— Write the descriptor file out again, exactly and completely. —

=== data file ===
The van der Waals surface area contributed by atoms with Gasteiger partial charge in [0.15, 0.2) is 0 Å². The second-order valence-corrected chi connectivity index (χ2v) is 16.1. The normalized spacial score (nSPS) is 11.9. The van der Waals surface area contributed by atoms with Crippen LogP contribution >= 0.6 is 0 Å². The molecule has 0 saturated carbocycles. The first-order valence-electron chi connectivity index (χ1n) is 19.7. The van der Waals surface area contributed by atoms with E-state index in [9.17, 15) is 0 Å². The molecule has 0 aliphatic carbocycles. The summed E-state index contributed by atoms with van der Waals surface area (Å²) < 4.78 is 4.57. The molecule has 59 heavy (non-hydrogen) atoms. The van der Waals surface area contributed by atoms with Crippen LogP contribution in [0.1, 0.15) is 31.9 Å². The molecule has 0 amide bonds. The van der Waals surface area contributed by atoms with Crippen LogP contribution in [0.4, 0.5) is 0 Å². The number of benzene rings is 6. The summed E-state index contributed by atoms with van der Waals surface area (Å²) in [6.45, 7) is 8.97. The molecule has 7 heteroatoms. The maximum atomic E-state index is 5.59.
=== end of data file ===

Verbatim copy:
The van der Waals surface area contributed by atoms with Gasteiger partial charge in [0.15, 0.2) is 0 Å². The second-order valence-corrected chi connectivity index (χ2v) is 16.1. The normalized spacial score (nSPS) is 11.9. The van der Waals surface area contributed by atoms with Crippen LogP contribution >= 0.6 is 0 Å². The molecule has 0 saturated carbocycles. The first-order valence-electron chi connectivity index (χ1n) is 19.7. The van der Waals surface area contributed by atoms with E-state index in [9.17, 15) is 0 Å². The molecule has 0 aliphatic carbocycles. The summed E-state index contributed by atoms with van der Waals surface area (Å²) < 4.78 is 4.57. The molecule has 59 heavy (non-hydrogen) atoms. The van der Waals surface area contributed by atoms with Crippen LogP contribution in [0.1, 0.15) is 31.9 Å². The molecule has 0 amide bonds. The van der Waals surface area contributed by atoms with Crippen LogP contribution in [0.4, 0.5) is 0 Å². The number of benzene rings is 6. The summed E-state index contributed by atoms with van der Waals surface area (Å²) in [6.45, 7) is 8.97. The molecule has 7 heteroatoms. The maximum atomic E-state index is 5.59.